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For their tomorrow we gave our today (1)

“When you go home, tell them of us and say

For their tomorrow, we gave our today.”

John Maxwell Edmonds

It is a famous epitaph penned by the renown English classical scholar; John Maxwell Edmonds in commemoration of the fallen of the battle of Kohima and has remained evergreen years after the second world war. Ironically, this happens to be the title of a book on Nigeria’s former Head of State; General Ibrahim Badamasi Babangida, better known as IBB. It was a book prize I won in my final year in secondary school and was basically a compilation of selected speeches by the enigmatic General. I never could understand what IBB gave for my future and two decades after, I am still at a loss. Nevertheless, I liked the General and my affection ironically derived from, if nothing else, the frequent closure of the Universities those days. I looked forward to the frequent industrial actions embarked by the Academic Staff Union of Universities (ASUU). It meant an escape from school, and an opportunity to head to Lagos and make some money.

School was boring. I studied Accountancy and by my reckoning it was the most boring course of study. Unfortunately, I couldn’t complain to anyone as I single handedly plotted my way to that discipline. You see, I was meant to study Medicine and was well on my way till I began to wonder why I had to continually prove myself and compete with my two elder brothers in everything I did. I was a full science student but after some discussions with some of my classmates on the prospects of Accountancy, I decided that it was the Course for me and that was how I set out to miss my Chemistry school certificate exams to ensure I achieve my plans. The plan worked; without Chemistry, I could not apply for Medicine and I eventually secured admission to the University to study Accountancy. The trouble with that Course is a story for another day… My creative mind could never fathom why I had to abide by the many rules and it never made sense to me why I was made to attempt all questions in an examination. I was used to reading the topics I fancied for an exam and sticking with questions from those topics, no matter how tough, but now I had to cover the whole syllables just to pass an exam.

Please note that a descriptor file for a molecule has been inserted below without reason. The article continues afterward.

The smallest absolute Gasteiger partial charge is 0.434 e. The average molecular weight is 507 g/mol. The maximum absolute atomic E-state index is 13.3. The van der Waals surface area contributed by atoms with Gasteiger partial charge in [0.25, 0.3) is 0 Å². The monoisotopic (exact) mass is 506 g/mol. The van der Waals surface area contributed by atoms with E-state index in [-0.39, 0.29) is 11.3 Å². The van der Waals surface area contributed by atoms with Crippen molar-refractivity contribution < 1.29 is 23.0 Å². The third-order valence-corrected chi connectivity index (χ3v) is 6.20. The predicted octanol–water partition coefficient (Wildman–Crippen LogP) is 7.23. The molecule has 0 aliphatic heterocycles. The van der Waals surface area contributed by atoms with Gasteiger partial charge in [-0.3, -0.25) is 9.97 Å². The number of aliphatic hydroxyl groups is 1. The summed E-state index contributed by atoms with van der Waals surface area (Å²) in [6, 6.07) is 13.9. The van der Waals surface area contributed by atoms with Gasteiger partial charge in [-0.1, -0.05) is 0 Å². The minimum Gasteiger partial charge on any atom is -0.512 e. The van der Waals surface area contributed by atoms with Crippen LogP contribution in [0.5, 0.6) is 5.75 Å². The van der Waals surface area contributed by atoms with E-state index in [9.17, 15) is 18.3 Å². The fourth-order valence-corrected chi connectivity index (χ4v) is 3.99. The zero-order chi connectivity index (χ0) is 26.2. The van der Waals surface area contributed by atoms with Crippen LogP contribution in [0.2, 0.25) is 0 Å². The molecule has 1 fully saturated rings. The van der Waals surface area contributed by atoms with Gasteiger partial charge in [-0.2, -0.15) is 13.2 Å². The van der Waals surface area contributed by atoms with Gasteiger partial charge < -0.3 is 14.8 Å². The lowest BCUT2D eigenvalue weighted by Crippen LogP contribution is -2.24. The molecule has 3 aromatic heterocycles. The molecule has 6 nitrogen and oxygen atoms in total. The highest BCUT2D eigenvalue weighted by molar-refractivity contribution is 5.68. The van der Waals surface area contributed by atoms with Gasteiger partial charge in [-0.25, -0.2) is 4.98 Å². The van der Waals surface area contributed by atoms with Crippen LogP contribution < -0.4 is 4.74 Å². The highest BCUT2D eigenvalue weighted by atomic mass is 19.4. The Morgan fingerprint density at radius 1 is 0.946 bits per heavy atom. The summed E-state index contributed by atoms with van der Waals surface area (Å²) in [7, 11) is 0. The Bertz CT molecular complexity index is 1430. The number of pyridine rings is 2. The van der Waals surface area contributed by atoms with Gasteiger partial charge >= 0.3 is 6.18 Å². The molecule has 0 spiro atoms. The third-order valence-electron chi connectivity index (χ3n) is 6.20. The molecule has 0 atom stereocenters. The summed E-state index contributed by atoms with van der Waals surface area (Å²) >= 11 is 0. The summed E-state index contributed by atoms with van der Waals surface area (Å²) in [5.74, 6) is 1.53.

Idumota, a bustling commercial centre in Lagos Island, was home to a thriving auto parts market that was the hub for the West African Coast. Peugeot, being the Car brand driven by the vast majority then, was the real deal. My Uncle was a big player in that market so I was presented with opportunities to work and make some money in the process. So, yet another strike action and here I was in Lagos hustling.

On this bright Friday, just some days before Christmas, the Accountant alerted me to hang around as I was needed for a transaction. I was delighted, I knew what I was needed for, I had handled that a couple of times and it was rewarding. Simple task… take some foreign currency to a fellow in Surulere, pay the fee provided for the transfer and make as much as N5,000 for myself. You think the amount was small? Think again, this was 1994. On that day the amount was 380,000 French Francs, converted from the day’s sales proceeds of 6.4 Million Naira. I had calculated my gain and was on a high. I was set to leave Lagos the coming week to enjoy Christmas with my folks. I knew no risk, I knew no fear, I just hopped on a bike when I realised using the Staff Bus for the trip made no sense due to the traffic. As we approached Carter Bridge, I drifted off in thoughts, what a way to sign off for the weekend… It shouldn’t take me more than an hour and I would be back, job done and more importantly, my pocket heavier.

That was the prelude to the most traumatic experience of my life, as at then. I found myself entangled in a case I neither bargained for nor was prepared for… Now the same liberty I longed for had come to haunt me. I held IBB inexcusably responsible for that harrowing episode, though by then he had stepped aside for his cohort; General Abacha. I should have been in school, minding my studies. What in the world did they give for my tomorrow? when they just couldn’t reach a compromise to keep students in school, where they were meant to be. It wouldn’t have required so much to meet the demands of the Lecturers. If things worked as they should, perhaps I could have been spared the horrors of that December.